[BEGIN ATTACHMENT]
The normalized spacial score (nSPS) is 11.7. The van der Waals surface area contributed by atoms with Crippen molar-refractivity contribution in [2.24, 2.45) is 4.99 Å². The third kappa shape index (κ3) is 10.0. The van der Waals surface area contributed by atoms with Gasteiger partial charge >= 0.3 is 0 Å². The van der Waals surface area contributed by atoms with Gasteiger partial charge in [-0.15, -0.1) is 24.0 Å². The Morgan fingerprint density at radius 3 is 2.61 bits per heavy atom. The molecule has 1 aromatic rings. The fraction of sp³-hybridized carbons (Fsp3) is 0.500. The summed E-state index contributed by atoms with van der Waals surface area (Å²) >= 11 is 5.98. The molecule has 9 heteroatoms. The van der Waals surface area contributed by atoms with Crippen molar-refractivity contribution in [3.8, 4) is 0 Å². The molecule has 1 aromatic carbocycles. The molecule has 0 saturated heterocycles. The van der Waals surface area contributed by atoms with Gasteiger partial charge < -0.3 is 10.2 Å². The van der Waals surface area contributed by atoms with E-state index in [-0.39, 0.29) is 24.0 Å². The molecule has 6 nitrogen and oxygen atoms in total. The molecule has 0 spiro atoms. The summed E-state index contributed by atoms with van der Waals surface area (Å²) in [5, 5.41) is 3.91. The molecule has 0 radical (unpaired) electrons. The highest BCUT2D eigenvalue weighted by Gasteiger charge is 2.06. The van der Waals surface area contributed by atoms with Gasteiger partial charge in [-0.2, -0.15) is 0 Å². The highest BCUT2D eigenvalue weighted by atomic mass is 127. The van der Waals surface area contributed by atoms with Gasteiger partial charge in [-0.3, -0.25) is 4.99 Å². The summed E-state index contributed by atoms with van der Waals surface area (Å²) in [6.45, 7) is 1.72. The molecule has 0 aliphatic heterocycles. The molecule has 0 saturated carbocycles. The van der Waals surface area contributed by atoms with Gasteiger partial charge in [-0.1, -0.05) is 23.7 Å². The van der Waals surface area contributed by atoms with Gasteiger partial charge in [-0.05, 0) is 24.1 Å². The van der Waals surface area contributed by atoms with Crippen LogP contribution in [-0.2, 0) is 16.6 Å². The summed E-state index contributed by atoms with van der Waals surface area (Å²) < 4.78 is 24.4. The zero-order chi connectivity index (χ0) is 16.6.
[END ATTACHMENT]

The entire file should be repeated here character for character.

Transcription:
The normalized spacial score (nSPS) is 11.7. The van der Waals surface area contributed by atoms with Crippen molar-refractivity contribution in [2.24, 2.45) is 4.99 Å². The third kappa shape index (κ3) is 10.0. The van der Waals surface area contributed by atoms with Gasteiger partial charge >= 0.3 is 0 Å². The van der Waals surface area contributed by atoms with Gasteiger partial charge in [-0.15, -0.1) is 24.0 Å². The Morgan fingerprint density at radius 3 is 2.61 bits per heavy atom. The molecule has 1 aromatic rings. The fraction of sp³-hybridized carbons (Fsp3) is 0.500. The summed E-state index contributed by atoms with van der Waals surface area (Å²) >= 11 is 5.98. The molecule has 9 heteroatoms. The van der Waals surface area contributed by atoms with Crippen molar-refractivity contribution in [3.8, 4) is 0 Å². The molecule has 1 aromatic carbocycles. The molecule has 0 saturated heterocycles. The van der Waals surface area contributed by atoms with Gasteiger partial charge < -0.3 is 10.2 Å². The van der Waals surface area contributed by atoms with E-state index in [-0.39, 0.29) is 24.0 Å². The molecule has 6 nitrogen and oxygen atoms in total. The molecule has 0 spiro atoms. The summed E-state index contributed by atoms with van der Waals surface area (Å²) in [5, 5.41) is 3.91. The molecule has 0 radical (unpaired) electrons. The highest BCUT2D eigenvalue weighted by Gasteiger charge is 2.06. The van der Waals surface area contributed by atoms with Gasteiger partial charge in [-0.2, -0.15) is 0 Å². The highest BCUT2D eigenvalue weighted by atomic mass is 127. The van der Waals surface area contributed by atoms with Gasteiger partial charge in [-0.3, -0.25) is 4.99 Å². The summed E-state index contributed by atoms with van der Waals surface area (Å²) in [6.45, 7) is 1.72. The molecule has 0 aliphatic heterocycles. The molecule has 0 saturated carbocycles. The van der Waals surface area contributed by atoms with Gasteiger partial charge in [-0.1, -0.05) is 23.7 Å². The van der Waals surface area contributed by atoms with Gasteiger partial charge in [-0.05, 0) is 24.1 Å². The van der Waals surface area contributed by atoms with Crippen LogP contribution in [-0.2, 0) is 16.6 Å². The summed E-state index contributed by atoms with van der Waals surface area (Å²) < 4.78 is 24.4. The zero-order chi connectivity index (χ0) is 16.6.